Puppy FAQ's

From weaning (usually at around 3.5 weeks of age until 8 weeks of age, although the product can be fed to older and younger puppies).
Yes, this product meets the nutritional requirements for pregnancy, although the kibble size may be too small for larger breeds.
It is designed to promote healthy growth over a shorter period of time than our Puppy Junior Large Breed diet. 

Small and medium breeds have a shorter development span than large and giant breeds.
Upward growth should be complete, which varies between breeds. 

Small breeds are generally ready for adult food at around 6-8 months of age. 

Medium breeds usually finish sprouting at around 8-12 months of age.

Large breeds are generally ready for adult food at around 12-18 months of age. 

Whilst giant breeds usually finish sprouting at 18 months+.
Usually, yes. The kibble size is approximately 12x12x6mm. 

For very small puppies who do find the size too large, the kibble can be soaked and mashed with a fork. 

Alternatively, toy and miniature breed puppies can be fed Weaning Puppy until maturity.

Puppy/Junior Large Breed is our first choice as it is formulated to provide optimal nutrition for development over a longer period of time than Puppy/Junior for small and medium breeds.

However, Puppy/Junior may be suitable for underweight puppies who require a higher fat diet or those who have a low appetite as it is higher calorie than the Large Breed.

Yes, but if doing so because your puppy has gone off his/her food, be aware that altering the pattern of behaviour leading to fussy eating (or reducing the amount offered, especially if treats and training rewards are fed too) can often be more effective than changing the variety of food.
Yes, a supportive diet may be of benefit. This product is likely to be a very good option if your puppy’s symptoms are known or suspected to be caused by an adverse response to meat or grain. However, do be aware that there are many other causes of loose stools including over-feeding, picking up things to eat/drink outside, infection and medical problems. In such cases, addressing and treating the root cause is essential. Puppies with diarrhoea can dehydrate quickly, so do seek veterinary advice. If your puppy has had problems on another brand of food which was also fish and potato based, our regular Puppy/Junior (chicken and rice based) might be a better option if an adverse food reaction is suspected.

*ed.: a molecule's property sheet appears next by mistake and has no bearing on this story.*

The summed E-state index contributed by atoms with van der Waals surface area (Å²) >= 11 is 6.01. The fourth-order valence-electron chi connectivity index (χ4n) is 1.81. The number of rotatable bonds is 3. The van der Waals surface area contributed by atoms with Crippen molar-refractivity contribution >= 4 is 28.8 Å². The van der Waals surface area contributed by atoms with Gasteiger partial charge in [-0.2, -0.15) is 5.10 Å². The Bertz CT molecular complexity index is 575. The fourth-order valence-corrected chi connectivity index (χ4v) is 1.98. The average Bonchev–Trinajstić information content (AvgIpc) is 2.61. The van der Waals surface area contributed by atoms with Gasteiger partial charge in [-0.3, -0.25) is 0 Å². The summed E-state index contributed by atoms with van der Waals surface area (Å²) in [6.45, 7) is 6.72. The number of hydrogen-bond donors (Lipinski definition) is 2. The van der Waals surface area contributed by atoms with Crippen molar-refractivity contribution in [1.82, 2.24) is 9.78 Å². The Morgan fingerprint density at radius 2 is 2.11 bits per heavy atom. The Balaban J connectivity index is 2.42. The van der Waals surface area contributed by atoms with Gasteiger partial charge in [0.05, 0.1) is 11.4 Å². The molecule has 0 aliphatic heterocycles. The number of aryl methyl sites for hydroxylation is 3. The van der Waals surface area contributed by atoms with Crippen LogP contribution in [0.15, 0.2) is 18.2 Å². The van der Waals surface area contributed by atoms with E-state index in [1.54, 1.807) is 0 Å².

Yes, as with all of our growth diets, it has been formulated to be complete and balanced, and safe to feed for the duration of your puppy’s development.
Yes, we generally suggest covering the kibble with hot water and leaving it to steep under a clean tea towel for about ½ hour prior to serving to soften it. 

If you are trying to increase your puppy’s fluid intake, more water can then be added. Make sure the food is not too hot or too cold.
Usually, yes. The kibble size is approximately 16x16x6mm and suits most large and giant breeds well. 

For rapid eaters, using an anti-gulp bowl is often more effective than increasing the kibble size.
Large and giant breeds develop over a longer period of time than small and medium breeds. 

This recipe has been specially formulated to promote slow, steady growth. 

Overly rapid growth is one of the main causes of developmental joint disease.
Yes, as with all of the Arden Grange recipes, it contains glucosamine, chondroitin and MSM. 

Puppy/Junior Large Breed has higher levels than the regular Puppy/Junior. Krill (a rich source of Omega-3 EPA and DHA – which are essential fatty acids with anti-inflammatory properties) is also included.

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